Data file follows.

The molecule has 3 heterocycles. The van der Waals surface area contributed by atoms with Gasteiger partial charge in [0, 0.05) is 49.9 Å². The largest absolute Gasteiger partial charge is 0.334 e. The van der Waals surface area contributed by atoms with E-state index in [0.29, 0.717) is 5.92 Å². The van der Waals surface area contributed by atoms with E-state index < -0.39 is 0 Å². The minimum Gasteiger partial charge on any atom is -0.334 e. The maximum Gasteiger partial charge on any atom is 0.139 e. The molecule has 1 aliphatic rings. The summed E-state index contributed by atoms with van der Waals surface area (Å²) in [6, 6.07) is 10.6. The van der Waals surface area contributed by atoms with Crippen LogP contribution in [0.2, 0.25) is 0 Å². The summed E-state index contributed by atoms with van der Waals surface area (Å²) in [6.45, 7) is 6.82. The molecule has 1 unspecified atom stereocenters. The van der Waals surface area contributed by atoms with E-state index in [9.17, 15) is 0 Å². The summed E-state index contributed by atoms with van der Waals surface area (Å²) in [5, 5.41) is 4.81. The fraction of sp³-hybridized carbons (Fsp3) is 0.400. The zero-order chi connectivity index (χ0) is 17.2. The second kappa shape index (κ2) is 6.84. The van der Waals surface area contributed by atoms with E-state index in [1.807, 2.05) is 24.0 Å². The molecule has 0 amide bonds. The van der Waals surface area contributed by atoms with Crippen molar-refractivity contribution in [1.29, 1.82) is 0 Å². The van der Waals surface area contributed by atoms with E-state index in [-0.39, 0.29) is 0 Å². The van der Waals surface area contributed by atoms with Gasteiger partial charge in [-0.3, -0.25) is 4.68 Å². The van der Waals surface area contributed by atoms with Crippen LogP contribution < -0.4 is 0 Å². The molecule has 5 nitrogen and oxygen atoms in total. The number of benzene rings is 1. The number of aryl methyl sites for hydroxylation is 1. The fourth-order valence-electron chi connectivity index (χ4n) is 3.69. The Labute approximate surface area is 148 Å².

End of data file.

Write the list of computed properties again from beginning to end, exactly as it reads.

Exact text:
The molecule has 3 heterocycles. The van der Waals surface area contributed by atoms with Gasteiger partial charge in [0, 0.05) is 49.9 Å². The largest absolute Gasteiger partial charge is 0.334 e. The van der Waals surface area contributed by atoms with E-state index in [0.29, 0.717) is 5.92 Å². The van der Waals surface area contributed by atoms with E-state index < -0.39 is 0 Å². The minimum Gasteiger partial charge on any atom is -0.334 e. The maximum Gasteiger partial charge on any atom is 0.139 e. The molecule has 1 aliphatic rings. The summed E-state index contributed by atoms with van der Waals surface area (Å²) in [6, 6.07) is 10.6. The van der Waals surface area contributed by atoms with Crippen LogP contribution in [0.2, 0.25) is 0 Å². The summed E-state index contributed by atoms with van der Waals surface area (Å²) in [6.45, 7) is 6.82. The molecule has 1 unspecified atom stereocenters. The van der Waals surface area contributed by atoms with E-state index in [9.17, 15) is 0 Å². The summed E-state index contributed by atoms with van der Waals surface area (Å²) in [5, 5.41) is 4.81. The fraction of sp³-hybridized carbons (Fsp3) is 0.400. The zero-order chi connectivity index (χ0) is 17.2. The second kappa shape index (κ2) is 6.84. The van der Waals surface area contributed by atoms with E-state index in [1.807, 2.05) is 24.0 Å². The molecule has 0 amide bonds. The van der Waals surface area contributed by atoms with Crippen molar-refractivity contribution in [1.29, 1.82) is 0 Å². The van der Waals surface area contributed by atoms with E-state index in [-0.39, 0.29) is 0 Å². The van der Waals surface area contributed by atoms with Gasteiger partial charge in [-0.3, -0.25) is 4.68 Å². The van der Waals surface area contributed by atoms with Crippen LogP contribution < -0.4 is 0 Å². The molecule has 5 nitrogen and oxygen atoms in total. The number of benzene rings is 1. The number of aryl methyl sites for hydroxylation is 1. The fourth-order valence-electron chi connectivity index (χ4n) is 3.69. The Labute approximate surface area is 148 Å².